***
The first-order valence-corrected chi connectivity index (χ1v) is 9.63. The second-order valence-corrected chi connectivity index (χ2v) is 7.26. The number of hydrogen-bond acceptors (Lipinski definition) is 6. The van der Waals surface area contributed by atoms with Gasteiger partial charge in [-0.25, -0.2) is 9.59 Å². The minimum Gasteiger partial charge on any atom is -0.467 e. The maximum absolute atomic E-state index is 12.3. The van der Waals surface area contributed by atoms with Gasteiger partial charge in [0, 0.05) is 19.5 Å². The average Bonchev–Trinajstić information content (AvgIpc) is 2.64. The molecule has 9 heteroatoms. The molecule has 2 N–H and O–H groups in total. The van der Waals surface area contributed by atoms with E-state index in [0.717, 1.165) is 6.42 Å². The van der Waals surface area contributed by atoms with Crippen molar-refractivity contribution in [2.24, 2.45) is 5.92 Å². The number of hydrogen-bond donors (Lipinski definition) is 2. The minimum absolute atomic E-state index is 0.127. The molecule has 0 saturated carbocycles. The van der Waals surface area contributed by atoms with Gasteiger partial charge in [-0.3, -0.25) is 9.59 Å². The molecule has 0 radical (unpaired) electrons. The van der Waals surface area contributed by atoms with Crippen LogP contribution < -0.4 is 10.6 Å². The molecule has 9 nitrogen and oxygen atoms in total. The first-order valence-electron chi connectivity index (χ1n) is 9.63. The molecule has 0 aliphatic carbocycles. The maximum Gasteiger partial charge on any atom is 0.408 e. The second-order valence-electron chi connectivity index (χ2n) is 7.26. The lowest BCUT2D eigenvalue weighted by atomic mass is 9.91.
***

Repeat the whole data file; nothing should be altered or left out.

The first-order valence-corrected chi connectivity index (χ1v) is 9.63. The second-order valence-corrected chi connectivity index (χ2v) is 7.26. The number of hydrogen-bond acceptors (Lipinski definition) is 6. The van der Waals surface area contributed by atoms with Gasteiger partial charge in [-0.25, -0.2) is 9.59 Å². The minimum Gasteiger partial charge on any atom is -0.467 e. The maximum absolute atomic E-state index is 12.3. The van der Waals surface area contributed by atoms with Gasteiger partial charge in [0, 0.05) is 19.5 Å². The average Bonchev–Trinajstić information content (AvgIpc) is 2.64. The molecule has 9 heteroatoms. The molecule has 2 N–H and O–H groups in total. The van der Waals surface area contributed by atoms with E-state index in [0.717, 1.165) is 6.42 Å². The van der Waals surface area contributed by atoms with Crippen molar-refractivity contribution in [2.24, 2.45) is 5.92 Å². The number of hydrogen-bond donors (Lipinski definition) is 2. The minimum absolute atomic E-state index is 0.127. The molecule has 0 saturated carbocycles. The van der Waals surface area contributed by atoms with Gasteiger partial charge in [-0.3, -0.25) is 9.59 Å². The molecule has 0 radical (unpaired) electrons. The van der Waals surface area contributed by atoms with Crippen LogP contribution < -0.4 is 10.6 Å². The molecule has 9 nitrogen and oxygen atoms in total. The first-order valence-electron chi connectivity index (χ1n) is 9.63. The molecule has 0 aliphatic carbocycles. The maximum Gasteiger partial charge on any atom is 0.408 e. The second-order valence-electron chi connectivity index (χ2n) is 7.26. The lowest BCUT2D eigenvalue weighted by atomic mass is 9.91.